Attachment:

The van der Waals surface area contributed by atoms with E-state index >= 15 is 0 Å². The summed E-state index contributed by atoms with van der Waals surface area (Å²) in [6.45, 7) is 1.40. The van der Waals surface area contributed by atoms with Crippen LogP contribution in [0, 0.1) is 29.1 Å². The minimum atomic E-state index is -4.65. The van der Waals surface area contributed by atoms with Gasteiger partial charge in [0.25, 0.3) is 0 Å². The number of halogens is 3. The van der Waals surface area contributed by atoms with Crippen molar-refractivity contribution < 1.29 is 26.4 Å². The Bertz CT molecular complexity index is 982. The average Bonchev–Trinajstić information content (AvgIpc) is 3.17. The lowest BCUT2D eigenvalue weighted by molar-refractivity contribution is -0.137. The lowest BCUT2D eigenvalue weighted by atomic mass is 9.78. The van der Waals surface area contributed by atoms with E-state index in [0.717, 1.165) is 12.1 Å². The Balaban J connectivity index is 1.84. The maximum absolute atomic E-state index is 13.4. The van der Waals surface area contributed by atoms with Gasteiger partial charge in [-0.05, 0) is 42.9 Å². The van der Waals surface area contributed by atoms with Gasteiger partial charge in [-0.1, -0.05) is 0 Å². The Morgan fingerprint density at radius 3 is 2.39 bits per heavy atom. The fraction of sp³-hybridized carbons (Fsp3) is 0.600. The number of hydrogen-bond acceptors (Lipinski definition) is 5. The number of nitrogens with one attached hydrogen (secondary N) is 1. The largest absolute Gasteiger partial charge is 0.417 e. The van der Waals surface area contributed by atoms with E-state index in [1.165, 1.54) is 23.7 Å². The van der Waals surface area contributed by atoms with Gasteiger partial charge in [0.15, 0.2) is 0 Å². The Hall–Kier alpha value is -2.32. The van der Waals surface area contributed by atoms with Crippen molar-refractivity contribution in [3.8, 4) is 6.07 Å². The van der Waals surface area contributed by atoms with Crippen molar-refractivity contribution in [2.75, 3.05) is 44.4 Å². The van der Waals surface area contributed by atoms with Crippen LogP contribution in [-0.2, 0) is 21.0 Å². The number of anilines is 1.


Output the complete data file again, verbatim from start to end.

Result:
The van der Waals surface area contributed by atoms with E-state index >= 15 is 0 Å². The summed E-state index contributed by atoms with van der Waals surface area (Å²) in [6.45, 7) is 1.40. The van der Waals surface area contributed by atoms with Crippen LogP contribution in [0, 0.1) is 29.1 Å². The minimum atomic E-state index is -4.65. The van der Waals surface area contributed by atoms with Gasteiger partial charge in [0.25, 0.3) is 0 Å². The number of halogens is 3. The van der Waals surface area contributed by atoms with Crippen molar-refractivity contribution < 1.29 is 26.4 Å². The Bertz CT molecular complexity index is 982. The average Bonchev–Trinajstić information content (AvgIpc) is 3.17. The lowest BCUT2D eigenvalue weighted by molar-refractivity contribution is -0.137. The lowest BCUT2D eigenvalue weighted by atomic mass is 9.78. The van der Waals surface area contributed by atoms with E-state index in [0.717, 1.165) is 12.1 Å². The Balaban J connectivity index is 1.84. The maximum absolute atomic E-state index is 13.4. The van der Waals surface area contributed by atoms with Gasteiger partial charge in [-0.05, 0) is 42.9 Å². The van der Waals surface area contributed by atoms with Gasteiger partial charge in [-0.1, -0.05) is 0 Å². The Morgan fingerprint density at radius 3 is 2.39 bits per heavy atom. The fraction of sp³-hybridized carbons (Fsp3) is 0.600. The number of hydrogen-bond acceptors (Lipinski definition) is 5. The number of nitrogens with one attached hydrogen (secondary N) is 1. The largest absolute Gasteiger partial charge is 0.417 e. The van der Waals surface area contributed by atoms with E-state index in [1.165, 1.54) is 23.7 Å². The van der Waals surface area contributed by atoms with Gasteiger partial charge in [0.15, 0.2) is 0 Å². The Hall–Kier alpha value is -2.32. The van der Waals surface area contributed by atoms with Crippen molar-refractivity contribution in [3.8, 4) is 6.07 Å². The van der Waals surface area contributed by atoms with Crippen molar-refractivity contribution in [2.75, 3.05) is 44.4 Å². The van der Waals surface area contributed by atoms with Crippen LogP contribution in [-0.2, 0) is 21.0 Å². The number of anilines is 1.